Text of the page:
Finkel: It might be that men and women don't differ in how much looks matter in initial attraction. We are running a study now, in collaboration with a speed-dating company, with 6,500 people who were single at the time. Now three years later, we're following up to see whether they got married, and did that person match. What we'll be able to do is see if their stated ideals three years ago actually match with the person they're marrying.

Eastwick: My hunch is that their ideals changed, not that they found the person who matched their original ideals.

The other dating adage is that attractive people get extra benefits in life and may just marry other attractive people, who earn more money. Right?

Eastwick: Attractive women are marrying attractive husbands, and attractive people make more money because attractive people get more of everything in life.

Did you actually get some love matches in the course of your study?

Eastwick: We did create several couples. I don't know if any of those couples are still around today. When we like to brag about the effectiveness of speed dating, we will talk about figures, like one third of our speed daters in the month following the event spent at least some time hanging out with somebody they hadn't known prior to the event.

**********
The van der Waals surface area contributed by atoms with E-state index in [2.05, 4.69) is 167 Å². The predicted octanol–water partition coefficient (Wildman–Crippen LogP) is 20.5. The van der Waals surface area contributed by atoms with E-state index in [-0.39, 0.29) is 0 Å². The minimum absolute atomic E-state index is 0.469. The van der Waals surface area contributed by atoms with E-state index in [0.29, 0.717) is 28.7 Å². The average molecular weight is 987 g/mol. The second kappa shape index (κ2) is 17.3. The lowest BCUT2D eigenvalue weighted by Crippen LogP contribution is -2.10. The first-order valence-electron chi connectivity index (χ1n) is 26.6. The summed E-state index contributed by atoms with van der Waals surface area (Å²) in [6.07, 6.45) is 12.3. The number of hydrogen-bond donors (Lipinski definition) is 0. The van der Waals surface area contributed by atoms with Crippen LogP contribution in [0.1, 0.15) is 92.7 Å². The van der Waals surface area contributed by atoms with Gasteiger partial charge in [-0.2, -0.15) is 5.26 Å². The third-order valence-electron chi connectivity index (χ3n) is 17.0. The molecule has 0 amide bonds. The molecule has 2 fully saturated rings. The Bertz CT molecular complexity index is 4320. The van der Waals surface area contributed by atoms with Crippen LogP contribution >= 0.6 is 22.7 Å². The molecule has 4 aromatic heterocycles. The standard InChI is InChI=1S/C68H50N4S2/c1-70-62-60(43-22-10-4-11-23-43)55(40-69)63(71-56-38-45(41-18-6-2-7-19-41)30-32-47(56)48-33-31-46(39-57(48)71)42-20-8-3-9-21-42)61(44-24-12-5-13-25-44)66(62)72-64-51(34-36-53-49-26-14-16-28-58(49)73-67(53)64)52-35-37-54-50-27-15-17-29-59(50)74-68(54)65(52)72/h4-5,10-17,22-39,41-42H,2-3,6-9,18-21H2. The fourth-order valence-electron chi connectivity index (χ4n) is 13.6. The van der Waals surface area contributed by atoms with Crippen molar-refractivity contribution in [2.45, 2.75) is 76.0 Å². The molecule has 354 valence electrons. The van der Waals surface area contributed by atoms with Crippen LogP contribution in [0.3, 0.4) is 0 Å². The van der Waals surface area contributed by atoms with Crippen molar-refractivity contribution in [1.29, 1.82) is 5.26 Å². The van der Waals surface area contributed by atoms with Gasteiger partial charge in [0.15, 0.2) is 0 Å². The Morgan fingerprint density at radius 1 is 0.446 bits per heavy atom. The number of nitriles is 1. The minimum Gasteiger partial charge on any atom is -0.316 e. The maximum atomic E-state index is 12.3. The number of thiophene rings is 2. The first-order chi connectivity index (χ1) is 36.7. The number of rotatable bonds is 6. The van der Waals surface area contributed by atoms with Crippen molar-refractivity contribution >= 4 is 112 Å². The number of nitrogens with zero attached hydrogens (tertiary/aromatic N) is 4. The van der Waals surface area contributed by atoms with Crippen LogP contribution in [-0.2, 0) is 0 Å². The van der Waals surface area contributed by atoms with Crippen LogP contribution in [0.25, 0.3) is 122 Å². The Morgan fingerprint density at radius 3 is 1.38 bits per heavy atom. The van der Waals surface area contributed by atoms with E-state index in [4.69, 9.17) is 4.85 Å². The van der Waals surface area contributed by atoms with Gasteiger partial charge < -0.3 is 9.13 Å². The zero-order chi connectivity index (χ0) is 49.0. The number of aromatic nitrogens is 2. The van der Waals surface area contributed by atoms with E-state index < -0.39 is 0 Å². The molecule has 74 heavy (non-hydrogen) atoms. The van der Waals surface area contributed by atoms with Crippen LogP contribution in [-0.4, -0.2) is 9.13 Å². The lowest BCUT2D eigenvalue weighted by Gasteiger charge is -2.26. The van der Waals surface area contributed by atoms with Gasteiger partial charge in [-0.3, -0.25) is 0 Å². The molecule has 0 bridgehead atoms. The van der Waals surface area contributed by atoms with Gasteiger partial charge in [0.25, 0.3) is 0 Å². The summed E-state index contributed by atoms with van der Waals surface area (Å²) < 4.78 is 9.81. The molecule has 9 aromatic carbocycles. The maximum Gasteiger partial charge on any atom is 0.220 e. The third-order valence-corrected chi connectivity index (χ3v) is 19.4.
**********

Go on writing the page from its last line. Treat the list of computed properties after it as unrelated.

How did you find the participants?

Eastwick: We always collaborate with student groups. We had to turn away hundreds and hundreds of people.

So lots of students wanted to do their part for research and science?

Eastwick: They'll date for science, yes!

Finkel: We have videotapes of the dates this time. It's funny how frequently people will say things like, "This is kind of goofy, but I'm happy to do it. It's for a study."

This article appears in the Newsweek's special edition, Science of Sex, by Issue Editor Lesley Savage of Topix Media Lab.

Zero Creatives/Cultura/Getty Images